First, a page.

Pruning an out-of-control smoke bush


We have a smoke bush that the previous owners of our house planted approximately 8-10 years ago. I was able to keep up with its growth up until 2 years ago, but now it’s about 20 feet tall and nearly as wide. Because it is crowding our yard, I want to reduce its size significantly (to about 4-5′ high), by pollarding. Is it safe for the plant to begin this pruning technique, or is it too old? Should I wait until spring to chop it back, or can I do it now before the snow falls? All the info I can find now refers to plants only 2-3 years old.

Thank you kindly for reading!
Ottawa, ON






I went through this process this year. My Smokebush (Cotinus coggygria) was planted over 20 years ago, reached around 12’ and, in the last few years, had grown a bit ‘leggy’.

The best approach with an overgrown Smokebush is to prune it over few years. During this period your bush will not be blooming as flower buds are set in the previous year’s wood. In terms of season, the best time is in the early spring as the plant starts its awakening season. At this time you will be able to see, and manage, its shape better.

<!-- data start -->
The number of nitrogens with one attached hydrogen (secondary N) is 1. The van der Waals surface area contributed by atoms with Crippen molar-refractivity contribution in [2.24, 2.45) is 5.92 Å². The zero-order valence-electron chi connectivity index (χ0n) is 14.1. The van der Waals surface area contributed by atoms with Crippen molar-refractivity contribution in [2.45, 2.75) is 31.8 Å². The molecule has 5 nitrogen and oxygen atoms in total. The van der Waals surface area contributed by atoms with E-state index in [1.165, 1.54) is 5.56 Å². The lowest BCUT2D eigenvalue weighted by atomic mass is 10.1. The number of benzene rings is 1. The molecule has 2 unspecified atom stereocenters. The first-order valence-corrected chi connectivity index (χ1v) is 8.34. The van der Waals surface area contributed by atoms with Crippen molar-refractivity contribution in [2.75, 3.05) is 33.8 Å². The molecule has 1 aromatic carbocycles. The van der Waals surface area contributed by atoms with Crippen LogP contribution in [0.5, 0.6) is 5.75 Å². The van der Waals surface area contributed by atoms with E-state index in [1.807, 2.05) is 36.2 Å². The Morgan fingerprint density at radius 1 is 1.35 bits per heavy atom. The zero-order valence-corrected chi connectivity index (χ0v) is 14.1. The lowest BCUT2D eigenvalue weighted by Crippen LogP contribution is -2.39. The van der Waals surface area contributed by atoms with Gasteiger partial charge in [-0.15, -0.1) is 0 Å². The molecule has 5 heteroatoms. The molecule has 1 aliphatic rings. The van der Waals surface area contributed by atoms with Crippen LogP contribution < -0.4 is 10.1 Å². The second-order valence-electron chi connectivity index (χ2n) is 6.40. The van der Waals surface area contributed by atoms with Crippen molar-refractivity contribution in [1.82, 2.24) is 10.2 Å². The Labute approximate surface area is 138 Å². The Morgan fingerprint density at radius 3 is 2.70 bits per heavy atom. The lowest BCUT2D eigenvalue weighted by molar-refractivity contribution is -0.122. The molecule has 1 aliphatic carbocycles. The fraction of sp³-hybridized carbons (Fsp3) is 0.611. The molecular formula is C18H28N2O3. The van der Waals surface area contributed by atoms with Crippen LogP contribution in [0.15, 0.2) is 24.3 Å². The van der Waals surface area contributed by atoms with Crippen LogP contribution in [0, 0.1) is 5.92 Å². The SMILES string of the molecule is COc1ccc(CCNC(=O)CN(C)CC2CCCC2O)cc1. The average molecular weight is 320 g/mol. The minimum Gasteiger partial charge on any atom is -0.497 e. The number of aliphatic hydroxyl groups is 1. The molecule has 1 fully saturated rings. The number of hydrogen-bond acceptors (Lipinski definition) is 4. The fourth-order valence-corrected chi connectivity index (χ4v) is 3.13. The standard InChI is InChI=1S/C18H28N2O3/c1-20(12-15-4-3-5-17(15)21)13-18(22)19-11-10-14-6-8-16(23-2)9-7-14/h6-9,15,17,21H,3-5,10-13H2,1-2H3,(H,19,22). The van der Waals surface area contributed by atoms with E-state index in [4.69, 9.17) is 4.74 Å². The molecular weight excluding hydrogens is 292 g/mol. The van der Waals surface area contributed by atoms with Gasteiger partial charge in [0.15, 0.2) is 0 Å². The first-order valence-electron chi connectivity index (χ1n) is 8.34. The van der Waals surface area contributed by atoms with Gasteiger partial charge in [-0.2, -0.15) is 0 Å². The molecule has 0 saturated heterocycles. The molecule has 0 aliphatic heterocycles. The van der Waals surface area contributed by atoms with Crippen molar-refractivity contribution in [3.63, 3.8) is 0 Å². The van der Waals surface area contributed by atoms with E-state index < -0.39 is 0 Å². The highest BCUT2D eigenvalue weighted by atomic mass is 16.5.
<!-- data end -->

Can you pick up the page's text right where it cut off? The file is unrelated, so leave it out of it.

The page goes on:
If your plant has still retained its shrub form, identify few strong stems that will make the base for your renewed shrub. If on the other hand, you only have one or two strong ‘trunks’, eliminate weak stems growing at the base.

Selectively prune 1/3 of the shrub. Space out the cuts so that, as the new stem start to grow, your shrub maintains a good and natural shape. Avoid any stems growing inwards or crossing. During the summer, you will see your shrub slowly filling up. Repeat the process the following year until the desired size and shape is achieved. Once that is the case, you can follow your normal upkeeping process as in the past. Your Smokebush will now be quite filled and will begin blooming subsequent years.

Lastly, you mentioned pollarding or coppicing your shrub. The only problem with these techniques is that with old plants, multiple growth will only occur at the end of the thick stem where the new shoots will grow quite ‘bushy’. These techniques are ok to use for rejuvenation if that is the look you want to achieve and, if you are familiar with them.

Good luck.